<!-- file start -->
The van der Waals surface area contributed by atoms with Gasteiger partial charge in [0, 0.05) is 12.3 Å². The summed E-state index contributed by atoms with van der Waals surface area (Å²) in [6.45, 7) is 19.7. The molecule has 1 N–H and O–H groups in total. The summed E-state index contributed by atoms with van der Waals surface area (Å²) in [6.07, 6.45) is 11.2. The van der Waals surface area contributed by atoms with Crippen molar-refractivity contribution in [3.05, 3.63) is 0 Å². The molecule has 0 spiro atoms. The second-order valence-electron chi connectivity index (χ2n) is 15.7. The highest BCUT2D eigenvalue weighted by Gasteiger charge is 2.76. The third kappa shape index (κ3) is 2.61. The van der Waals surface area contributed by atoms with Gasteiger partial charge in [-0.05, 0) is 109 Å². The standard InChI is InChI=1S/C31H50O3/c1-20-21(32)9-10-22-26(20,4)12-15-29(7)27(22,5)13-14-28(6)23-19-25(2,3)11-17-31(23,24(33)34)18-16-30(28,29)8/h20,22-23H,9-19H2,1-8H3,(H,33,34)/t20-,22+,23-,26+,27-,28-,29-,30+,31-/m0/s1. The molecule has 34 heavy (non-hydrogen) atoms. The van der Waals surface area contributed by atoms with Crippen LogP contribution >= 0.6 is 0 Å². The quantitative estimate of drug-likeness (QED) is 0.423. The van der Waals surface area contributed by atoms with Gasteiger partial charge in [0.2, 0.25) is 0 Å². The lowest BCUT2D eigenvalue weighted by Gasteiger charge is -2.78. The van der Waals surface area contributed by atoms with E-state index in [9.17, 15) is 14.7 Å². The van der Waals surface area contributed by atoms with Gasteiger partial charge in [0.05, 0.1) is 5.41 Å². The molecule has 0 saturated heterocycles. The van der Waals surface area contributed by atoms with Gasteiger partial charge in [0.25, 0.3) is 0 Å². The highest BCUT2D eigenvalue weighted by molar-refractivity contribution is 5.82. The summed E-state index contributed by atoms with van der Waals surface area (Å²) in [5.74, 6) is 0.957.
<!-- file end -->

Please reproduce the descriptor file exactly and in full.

The van der Waals surface area contributed by atoms with Gasteiger partial charge in [0, 0.05) is 12.3 Å². The summed E-state index contributed by atoms with van der Waals surface area (Å²) in [6.45, 7) is 19.7. The molecule has 1 N–H and O–H groups in total. The summed E-state index contributed by atoms with van der Waals surface area (Å²) in [6.07, 6.45) is 11.2. The van der Waals surface area contributed by atoms with Crippen molar-refractivity contribution in [3.05, 3.63) is 0 Å². The molecule has 0 spiro atoms. The second-order valence-electron chi connectivity index (χ2n) is 15.7. The highest BCUT2D eigenvalue weighted by Gasteiger charge is 2.76. The third kappa shape index (κ3) is 2.61. The van der Waals surface area contributed by atoms with Gasteiger partial charge in [-0.05, 0) is 109 Å². The standard InChI is InChI=1S/C31H50O3/c1-20-21(32)9-10-22-26(20,4)12-15-29(7)27(22,5)13-14-28(6)23-19-25(2,3)11-17-31(23,24(33)34)18-16-30(28,29)8/h20,22-23H,9-19H2,1-8H3,(H,33,34)/t20-,22+,23-,26+,27-,28-,29-,30+,31-/m0/s1. The molecule has 34 heavy (non-hydrogen) atoms. The van der Waals surface area contributed by atoms with Crippen LogP contribution >= 0.6 is 0 Å². The quantitative estimate of drug-likeness (QED) is 0.423. The van der Waals surface area contributed by atoms with Gasteiger partial charge in [0.2, 0.25) is 0 Å². The lowest BCUT2D eigenvalue weighted by Gasteiger charge is -2.78. The van der Waals surface area contributed by atoms with E-state index in [9.17, 15) is 14.7 Å². The van der Waals surface area contributed by atoms with Gasteiger partial charge in [0.05, 0.1) is 5.41 Å². The molecule has 0 saturated heterocycles. The van der Waals surface area contributed by atoms with Gasteiger partial charge in [0.25, 0.3) is 0 Å². The highest BCUT2D eigenvalue weighted by molar-refractivity contribution is 5.82. The summed E-state index contributed by atoms with van der Waals surface area (Å²) in [5.74, 6) is 0.957.